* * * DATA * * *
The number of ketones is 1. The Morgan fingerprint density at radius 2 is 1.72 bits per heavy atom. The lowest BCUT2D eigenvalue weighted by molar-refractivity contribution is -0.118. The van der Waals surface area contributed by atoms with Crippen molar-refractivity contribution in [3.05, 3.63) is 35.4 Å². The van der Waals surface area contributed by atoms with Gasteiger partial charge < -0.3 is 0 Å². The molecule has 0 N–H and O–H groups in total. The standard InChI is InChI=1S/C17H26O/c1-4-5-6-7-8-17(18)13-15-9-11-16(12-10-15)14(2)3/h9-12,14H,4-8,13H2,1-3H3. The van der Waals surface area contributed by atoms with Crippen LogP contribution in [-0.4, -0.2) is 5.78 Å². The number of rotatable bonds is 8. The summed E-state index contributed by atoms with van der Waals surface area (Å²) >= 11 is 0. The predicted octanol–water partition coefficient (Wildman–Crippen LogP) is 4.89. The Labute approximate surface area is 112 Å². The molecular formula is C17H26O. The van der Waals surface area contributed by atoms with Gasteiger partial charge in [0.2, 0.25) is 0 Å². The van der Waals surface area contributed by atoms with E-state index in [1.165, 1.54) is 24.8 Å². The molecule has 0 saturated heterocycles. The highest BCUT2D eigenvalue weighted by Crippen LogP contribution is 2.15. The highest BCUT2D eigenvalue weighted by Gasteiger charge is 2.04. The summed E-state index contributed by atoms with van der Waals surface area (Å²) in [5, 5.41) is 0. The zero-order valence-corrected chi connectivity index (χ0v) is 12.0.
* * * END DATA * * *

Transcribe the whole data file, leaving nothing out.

The number of ketones is 1. The Morgan fingerprint density at radius 2 is 1.72 bits per heavy atom. The lowest BCUT2D eigenvalue weighted by molar-refractivity contribution is -0.118. The van der Waals surface area contributed by atoms with Crippen molar-refractivity contribution in [3.05, 3.63) is 35.4 Å². The van der Waals surface area contributed by atoms with Gasteiger partial charge < -0.3 is 0 Å². The molecule has 0 N–H and O–H groups in total. The standard InChI is InChI=1S/C17H26O/c1-4-5-6-7-8-17(18)13-15-9-11-16(12-10-15)14(2)3/h9-12,14H,4-8,13H2,1-3H3. The van der Waals surface area contributed by atoms with Crippen LogP contribution in [-0.4, -0.2) is 5.78 Å². The number of rotatable bonds is 8. The summed E-state index contributed by atoms with van der Waals surface area (Å²) >= 11 is 0. The predicted octanol–water partition coefficient (Wildman–Crippen LogP) is 4.89. The Labute approximate surface area is 112 Å². The molecular formula is C17H26O. The van der Waals surface area contributed by atoms with Gasteiger partial charge in [0.2, 0.25) is 0 Å². The van der Waals surface area contributed by atoms with E-state index in [1.165, 1.54) is 24.8 Å². The molecule has 0 saturated heterocycles. The highest BCUT2D eigenvalue weighted by Crippen LogP contribution is 2.15. The highest BCUT2D eigenvalue weighted by Gasteiger charge is 2.04. The summed E-state index contributed by atoms with van der Waals surface area (Å²) in [5, 5.41) is 0. The zero-order valence-corrected chi connectivity index (χ0v) is 12.0.